Texas Instruments | AFE5812 Ultrasound Analog Front End for Industry Applications | Application notes | Texas Instruments AFE5812 Ultrasound Analog Front End for Industry Applications Application notes

Texas Instruments AFE5812 Ultrasound Analog Front End for Industry Applications Application notes
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AFE5812 Analog Front End for Industry Ultrasound
Xiaochen Xu
Key Words
advanced fabrication techniques at a much higher
cost. While a higher frequency acoustic wave is easily
attenuated in medium as listed in Table 1.
NDT, Sonar, High Frequency Ultrasonic Receiver
Introduction
Ultrasound is a sound wave, and the sound wave's
frequency is typically higher than the audible range of
20KHz. Ultrasound imaging is used in both medical
and industry applications. Medical ultrasound imaging
systems use frequencies that range from 1-MHz to 20MHz, with sub-millimetre resolution for evaluating
internal organs. Industry ultrasound imaging systems
can be used for seafloor mapping (<1m resolution) to
tiny defect (<50um) detection in silicon wafers. As a
result of broad applications, industry ultrasound
requires a wider frequency range, for example 20-KHz
to 100-MHz. Both industry and medical ultrasound
systems use a similar architecture. To achieve a
desired image resolution or field of view, a single
channel or up to thousands of channels can be
selected.
Similar to any imaging modality, image quality is an
important topic in medical ultrasound imaging.
Common criteria, such as spatial resolution and
imaging penetration, are settled primarily by the
transducer characteristics and acoustic wave
propagation theories. Both axial (RA) and lateral
(RL)resolutions for an ultrasound image are linearly
proportional to the acoustic wavelength in the medium:
Table 1. Acoustic Properties of Solid and Liquid
Name
Longitudinal
Velocity c
[m/s]
Density
ρ
[Kg/m3]
Z = ρc
[Rayl]
Attenuation
Coefficient
[dB/MHz×cm]
at 1 MHz
Water
1480
1000
1.48×106
0.0022
Sea
Water
1530
1025
1.57×106
0.002~0.006
6
Aluminum
6374
2700
17.1×10
0.01
Castor
Oil
1480
969
1.43×106
0.553
Air
343
1.31
450
11.98
When the media is inhomogeneous, partial energy of
the acoustic wave can be reflected at a boundary of
two media. The unreflected acoustic wave continues
with its propagation until it gets reflected at the next
boundary, or attenuated completely.
The reflection(R) and transmission(T) coefficients are
determined by the difference of acoustic impedances
(Z=ρc) of these two media, where ρ and c are the
density and sound velocity of media respectively,
assuming the wave propagation direction is
perpendicular to the boundary.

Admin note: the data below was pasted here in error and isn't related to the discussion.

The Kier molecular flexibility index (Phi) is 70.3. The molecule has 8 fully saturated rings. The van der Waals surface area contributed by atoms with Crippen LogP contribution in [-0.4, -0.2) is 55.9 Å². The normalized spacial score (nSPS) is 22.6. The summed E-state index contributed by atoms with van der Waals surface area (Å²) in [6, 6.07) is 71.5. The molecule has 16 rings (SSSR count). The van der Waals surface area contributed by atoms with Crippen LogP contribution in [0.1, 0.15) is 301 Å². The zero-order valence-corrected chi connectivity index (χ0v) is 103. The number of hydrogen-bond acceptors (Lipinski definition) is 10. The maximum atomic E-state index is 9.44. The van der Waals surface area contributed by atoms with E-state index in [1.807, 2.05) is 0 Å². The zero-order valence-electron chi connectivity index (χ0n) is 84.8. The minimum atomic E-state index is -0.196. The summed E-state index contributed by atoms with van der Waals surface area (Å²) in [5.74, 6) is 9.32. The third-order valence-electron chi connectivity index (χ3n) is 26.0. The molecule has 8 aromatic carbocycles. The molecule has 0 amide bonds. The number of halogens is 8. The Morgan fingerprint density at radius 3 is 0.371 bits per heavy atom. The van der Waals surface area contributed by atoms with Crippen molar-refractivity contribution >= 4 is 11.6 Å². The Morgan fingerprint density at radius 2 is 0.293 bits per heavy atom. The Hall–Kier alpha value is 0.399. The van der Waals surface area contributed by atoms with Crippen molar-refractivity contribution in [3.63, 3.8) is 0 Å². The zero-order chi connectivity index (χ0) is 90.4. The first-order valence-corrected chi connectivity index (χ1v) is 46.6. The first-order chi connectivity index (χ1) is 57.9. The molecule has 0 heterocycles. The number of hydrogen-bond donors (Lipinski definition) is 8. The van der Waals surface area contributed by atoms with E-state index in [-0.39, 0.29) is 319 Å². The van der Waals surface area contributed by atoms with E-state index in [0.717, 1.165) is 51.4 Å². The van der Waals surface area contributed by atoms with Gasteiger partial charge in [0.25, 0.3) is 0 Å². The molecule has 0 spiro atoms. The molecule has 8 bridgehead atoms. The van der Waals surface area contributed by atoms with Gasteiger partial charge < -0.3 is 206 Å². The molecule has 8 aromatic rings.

(1)
(3)
(4)
where
•
•
•
•
•
Industry Requirements
c is the sound velocity in the medium
f is the ultrasound frequency
Zf the focal distance
2r the transducer aperture
τ-6dB the –6 dB duration of the received echo
when a transducer is excited by an impulse
signal.τ-6dB proportionally equals to the N
period of the received echo
(2)
Hence, higher frequency operation achieves better
resolution. In practice, it is not feasible to improve
image quality by only increasing the transducer
frequency. A higher frequency transducer requires
thinner piezoelectric material, which demands more
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Two cases can be observed to understand the
demanding requirements from industry applications:
one is the sonar application using a range of 20-KHz
to 50-KHz signals for seashore mapping, which
requires signal detecting from 100s meters or even
kilometers away after high attenuation. The other case
is Non-Destructive Testing (NDT), where 10~50MHz
signals are used to detect tiny defects in high speed
train rail, oil pipe, and silicon wafer.
A large mismatch between the metal and air or oil
coupling layer leads to extremely high reflection, for
example, strong signals at the surface in NDT.
AFE5812 Analog Front End for Industry Ultrasound Xiaochen Xu
Copyright © 2018, Texas Instruments Incorporated
1
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Meanwhile, huge attenuation in Sonar and tiny defect
in NDT result in very weak received signal. Both of
these cases demonstrate the fundamental challenges
of industry applications, a wider frequency range, a
wider dynamic range, and from –40°C to +85°C
operation temperature range in the field. TI has been
working on addressing these applications over the
years.